Tuesday, 20 February 2018

Charity concerns

Charities are suddenly under fire. Any misdemeanour (and there clearly have been a number, charity workers being as human as the rest of us with less altruistic occupations) is now leapt upon with the pharisaic zeal which seems to be the mark of this age. However I wonder whether charity workers are any more prone to sexual exploitation than, say, businessmen. Are the media up in indignant arms over people at a sales’ conference in the developing world using and abusing local women and minors? I suspect it happens.

I understand that there is a peculiar dissonance between the altruistic aims of an aid charity and such behaviour. Yet is there an element of foreign-aid bashing in the obsessive focus on a systemic failure in Oxfam? Is it a coincidence that it comes within weeks of the Oxfam report released at Davos, which pointed out “Eighty two percent of the wealth generated last year went to the richest one percent of the global population, while the 3.7 billion people who make up the poorest half of the world saw no increase in their wealth, according to a new Oxfam report released today”? Discrediting charities which speak uncomfortable truth to power would allow some very rich and powerful people to sleep more easily at night. It would also suit right-wing newspapers which campaign to reduce our country’s overseas aid budget of a mere 0.7% GDP. And of course politicians of an insular persuasion will use it as fuel to divert money from the ethical, and self-interested by the way, relief of our fellow human beings.

I trust that the overwhelming good performed by such charities will not be obscured by the fallibility of their human employees. We create enough misery throughout the world in one way or another. It would be an even bleaker place were charities such as Oxfam and Save the Children not to exist or were starved of support. It's tragic that 7000 donors have cancelled their subscriptions to Oxfam. Who will suffer? Not the donors.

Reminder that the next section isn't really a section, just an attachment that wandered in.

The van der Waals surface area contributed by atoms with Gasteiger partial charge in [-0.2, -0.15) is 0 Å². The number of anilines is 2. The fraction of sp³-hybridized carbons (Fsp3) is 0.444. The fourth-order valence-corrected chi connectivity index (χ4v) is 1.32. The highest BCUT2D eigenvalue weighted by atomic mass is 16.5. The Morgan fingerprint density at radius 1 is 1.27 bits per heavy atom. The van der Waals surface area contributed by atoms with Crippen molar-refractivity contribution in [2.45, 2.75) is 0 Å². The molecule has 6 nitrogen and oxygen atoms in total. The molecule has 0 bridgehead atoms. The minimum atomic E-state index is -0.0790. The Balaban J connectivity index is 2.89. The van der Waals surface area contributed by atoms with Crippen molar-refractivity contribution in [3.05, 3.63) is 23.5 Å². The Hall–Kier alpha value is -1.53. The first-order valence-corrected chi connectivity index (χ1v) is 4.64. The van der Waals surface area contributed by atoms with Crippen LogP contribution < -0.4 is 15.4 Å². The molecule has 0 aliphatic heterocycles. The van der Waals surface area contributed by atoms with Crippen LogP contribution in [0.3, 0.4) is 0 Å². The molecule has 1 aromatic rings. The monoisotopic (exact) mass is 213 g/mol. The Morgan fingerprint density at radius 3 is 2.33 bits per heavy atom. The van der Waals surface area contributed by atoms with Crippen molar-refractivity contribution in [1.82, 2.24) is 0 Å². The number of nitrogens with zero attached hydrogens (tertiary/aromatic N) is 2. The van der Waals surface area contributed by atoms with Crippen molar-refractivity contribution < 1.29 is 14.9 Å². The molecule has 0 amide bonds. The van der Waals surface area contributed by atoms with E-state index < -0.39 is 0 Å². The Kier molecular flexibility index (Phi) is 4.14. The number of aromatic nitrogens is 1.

Nevertheless, even before the Oxfam news, I had been thinking about the role of charities, maybe because I’d been reading Bob Holman’s biography of Keir Hardie (http://www.lionhudson.com/page/detail/?K=9780745953540). He famously had a contretemps with Lord Overtoun, the Scottish industrialist whose much lauded philanthropy did not extend to his own employees.

I wrote to a theologian I know:
“Do you think churches setting up things like food-banks, homelessness shelters and street pastors is a good thing? 
“What I’m wondering is this. Were they not there, the true effects of government cuts in the name of financial responsibility would be acutely obvious and politically intolerable. As it is, the churches’ benevolence mitigates the effects of cuts in benefits and cuts to policing, and the vulnerable suffer, so that the well-off can remain comfortable. ‘Let them make do with sticking plasters.’
“It suddenly occurred to me.”

He sagely replied, “There is a danger in providing permanent sticking plasters instead of sorting the problem; but I don't see how Christians can pass by on the other side when the man is lying there mugged. But if it becomes an excuse for not pushing on the political structural fronts, eg working for proper policing on the Jerusalem-Jericho road or a health service that is meeting the needs, then we are at fault.... And that easily happens with conservatives.”

As far as I know, this theologian is not a socialist. Keir Hardie (1856-1915) who shared his Christian faith certainly was. He was, as Professor Holman suggests, possibly Labour’s greatest hero. Hardie rightly wrote, “Poverty can never be remedied by charity, but only by justice.” That was his political motivation. “The Labour Party stands for something which no other party does. Its aim is the abolition of poverty.” What a great aim! Oxfam's vision is "We won't live with poverty". Little wonder some people would like to undermine it.

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